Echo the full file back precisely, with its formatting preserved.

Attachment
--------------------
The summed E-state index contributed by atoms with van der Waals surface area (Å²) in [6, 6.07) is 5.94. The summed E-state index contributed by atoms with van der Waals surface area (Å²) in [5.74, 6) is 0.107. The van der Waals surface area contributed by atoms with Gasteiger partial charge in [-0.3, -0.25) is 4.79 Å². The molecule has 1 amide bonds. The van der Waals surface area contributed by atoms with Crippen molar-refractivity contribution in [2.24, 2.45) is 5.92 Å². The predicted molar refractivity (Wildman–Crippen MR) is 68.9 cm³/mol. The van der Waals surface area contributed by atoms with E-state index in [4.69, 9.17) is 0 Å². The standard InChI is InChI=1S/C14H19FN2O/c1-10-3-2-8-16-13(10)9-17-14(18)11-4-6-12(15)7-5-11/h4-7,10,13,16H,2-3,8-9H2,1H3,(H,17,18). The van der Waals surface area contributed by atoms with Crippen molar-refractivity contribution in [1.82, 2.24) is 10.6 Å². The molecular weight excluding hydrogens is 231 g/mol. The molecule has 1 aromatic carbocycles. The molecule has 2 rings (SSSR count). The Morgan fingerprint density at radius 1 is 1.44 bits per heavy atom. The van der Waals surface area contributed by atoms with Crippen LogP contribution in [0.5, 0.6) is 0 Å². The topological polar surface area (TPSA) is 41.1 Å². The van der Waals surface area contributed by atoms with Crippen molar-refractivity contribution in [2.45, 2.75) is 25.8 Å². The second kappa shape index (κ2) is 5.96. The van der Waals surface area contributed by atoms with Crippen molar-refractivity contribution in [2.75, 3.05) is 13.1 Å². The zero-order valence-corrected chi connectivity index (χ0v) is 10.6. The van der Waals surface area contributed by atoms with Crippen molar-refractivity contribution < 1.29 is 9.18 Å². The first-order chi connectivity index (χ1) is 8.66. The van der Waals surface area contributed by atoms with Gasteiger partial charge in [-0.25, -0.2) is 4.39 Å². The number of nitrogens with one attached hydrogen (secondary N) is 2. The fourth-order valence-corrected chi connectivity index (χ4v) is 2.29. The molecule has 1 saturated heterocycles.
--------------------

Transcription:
The summed E-state index contributed by atoms with van der Waals surface area (Å²) in [6, 6.07) is 5.94. The summed E-state index contributed by atoms with van der Waals surface area (Å²) in [5.74, 6) is 0.107. The van der Waals surface area contributed by atoms with Gasteiger partial charge in [-0.3, -0.25) is 4.79 Å². The molecule has 1 amide bonds. The van der Waals surface area contributed by atoms with Crippen molar-refractivity contribution in [2.24, 2.45) is 5.92 Å². The predicted molar refractivity (Wildman–Crippen MR) is 68.9 cm³/mol. The van der Waals surface area contributed by atoms with E-state index in [4.69, 9.17) is 0 Å². The standard InChI is InChI=1S/C14H19FN2O/c1-10-3-2-8-16-13(10)9-17-14(18)11-4-6-12(15)7-5-11/h4-7,10,13,16H,2-3,8-9H2,1H3,(H,17,18). The van der Waals surface area contributed by atoms with Crippen molar-refractivity contribution in [1.82, 2.24) is 10.6 Å². The molecular weight excluding hydrogens is 231 g/mol. The molecule has 1 aromatic carbocycles. The molecule has 2 rings (SSSR count). The Morgan fingerprint density at radius 1 is 1.44 bits per heavy atom. The van der Waals surface area contributed by atoms with Crippen LogP contribution in [0.5, 0.6) is 0 Å². The topological polar surface area (TPSA) is 41.1 Å². The van der Waals surface area contributed by atoms with Crippen molar-refractivity contribution in [2.45, 2.75) is 25.8 Å². The second kappa shape index (κ2) is 5.96. The van der Waals surface area contributed by atoms with Crippen molar-refractivity contribution in [2.75, 3.05) is 13.1 Å². The zero-order valence-corrected chi connectivity index (χ0v) is 10.6. The van der Waals surface area contributed by atoms with Crippen molar-refractivity contribution < 1.29 is 9.18 Å². The first-order chi connectivity index (χ1) is 8.66. The van der Waals surface area contributed by atoms with Gasteiger partial charge in [-0.25, -0.2) is 4.39 Å². The number of nitrogens with one attached hydrogen (secondary N) is 2. The fourth-order valence-corrected chi connectivity index (χ4v) is 2.29. The molecule has 1 saturated heterocycles.